A Question of Origins: The Application of Ethnoracial Categories to Jews and Christians in Contra Celsum

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A Question of Origins: The Application of Ethnoracial Categories to Jews and Christians in Contra Celsum

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Title: A Question of Origins: The Application of Ethnoracial Categories to Jews and Christians in Contra Celsum
Author: Applegate, Jesse
Department: Haverford College. Dept. of Religion
Type: Thesis (B.A.)
Running Time: 70190 bytes151544 bytes
Issue Date: 2008
Abstract: Origen wrote Contra Celsum in response to The True Doctrine by Celsus, a polemic against the Christians, but Celsus’s attack on the Christians actually begins with the Jews. Calling on a counterhistorical exodus tradition that stretches back hundreds of years, he claims that the Jews were originally Egyptians who rebelled, left Egypt, and created new religious practices. This had serious ramifications, according to Celsus, and his use of the terms genos and ethnos are crucial to understanding what these ramifications were. Genos and ethnos were both terms that identified groups in antiquity, and could be defined by any number of physical or social characteristics. Additionally, they could refer both to groups that were fixed and unchangeable, or groups that were fluid and could change. Their relevance did not lie in their exact meaning, therefore, but rather how they functioned, and for Celsus they functioned as both fixed and fluid, depending on the situation. They are fixed when he wants to criticize the Jews for rebelling, because he finds it unacceptable that they simply turned their back on their ancestors’ (the Egyptians) traditions, yet they are fluid enough to allow the Jews to become a separate ethnos. In both cases, though, the defining characteristic of Celsus’s ethnos and genos is religious practice; this allows them to separate from the Egyptians and form their own group, even if they were not supposed to do so. Thus, Celsus presents the Jews as having abandoned the religious practices of the Egyptians for new ones and becoming inferior to every ethnos that did follow the traditions of their ancestors. Celsus’s aim is not really to criticize the Jews, however, but instead the Christians, and according to him, they are even worse because they did to the Jews what the Jews did to the Egyptians: they broke away and started new practices. This means that they rebelled against the traditions of a group who in turn created their own traditions by rebelling against those of another group. Furthermore, because the Christians have actively spread everywhere and are not really even linked to one another by religious practice, they are worse than the inferior ethnos of the Jews, who at least still have unique customs. To Celsus the Christians are not an ethnos at all, and they do not fit into the established societal order. Origen did not want to answer Celsus’s accusation because he felt that it missed the point; being Christian should be about theology and belief, not fitting in as a genos or ethnos, and defending the Christians against Celsus by directly responding to his points would mean giving the paradigm he insisted upon too much attention. In addition, answering Celsus was a difficult task for Origen because it required him to defend the antiquity of the Jews, the ancestors of the Christians, while still arguing that the Christians were justified in breaking away from them. It was a necessary task though, to prevent possible unrest directed toward the Christians that could lead to persecutions. He accomplishes it by using the same conception of genos and ethnos fixity/fluidity as Celsus did, agreeing that fixity and antiquity were important, and claiming that the Jews were a group that had both, but in the case of the Christians allowing that fluidity could be (and should be) acceptable. Origen is also opportunistic regarding the defining trait of genos and ethnos, and he changes it based on the situation. For the Jews, their language shows that they were never Egyptian and so could never have abandoned Egyptian tradition, and for the Christians it is their belief in Jesus as the Messiah which proves that they are the rightful heirs to Jewish tradition. So the Christians reap the benefits of Jewish legitimacy, but still have their break from the Jews justified. While Origen’s argument is rather ingenious, Contra Celsum is still a good example of both the difficulty for Christians of defending against ethnoracial attacks, and the inevitability and necessity of doing so.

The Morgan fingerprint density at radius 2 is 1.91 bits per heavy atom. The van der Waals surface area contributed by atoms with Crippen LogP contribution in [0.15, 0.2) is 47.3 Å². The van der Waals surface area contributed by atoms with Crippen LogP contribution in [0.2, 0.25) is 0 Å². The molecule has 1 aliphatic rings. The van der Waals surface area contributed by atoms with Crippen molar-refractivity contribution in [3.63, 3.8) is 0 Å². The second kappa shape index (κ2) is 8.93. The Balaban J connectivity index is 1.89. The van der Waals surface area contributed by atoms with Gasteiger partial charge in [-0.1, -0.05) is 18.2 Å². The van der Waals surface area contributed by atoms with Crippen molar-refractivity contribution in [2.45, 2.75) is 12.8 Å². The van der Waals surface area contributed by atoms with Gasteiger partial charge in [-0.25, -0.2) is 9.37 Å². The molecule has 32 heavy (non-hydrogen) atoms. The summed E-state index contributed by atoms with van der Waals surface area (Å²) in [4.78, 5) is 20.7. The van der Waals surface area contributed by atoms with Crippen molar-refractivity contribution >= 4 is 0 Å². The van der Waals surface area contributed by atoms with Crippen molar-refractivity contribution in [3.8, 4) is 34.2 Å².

Subject: Origen. Contra Celsum
Subject: Jews -- Identity
Subject: Celsus, Platonic philosopher, fl. 180
Subject: Church history -- Primitive and early church, ca. 30-600
Terms of Use: http://creativecommons.org/licenses/by-nc/3.0/us/
Permanent URL: http://hdl.handle.net/10066/1432

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Applegate, Jesse. "A Question of Origins: The Application of Ethnoracial Categories to Jews and Christians in Contra Celsum". 2008. Available electronically from http://hdl.handle.net/10066/1432.

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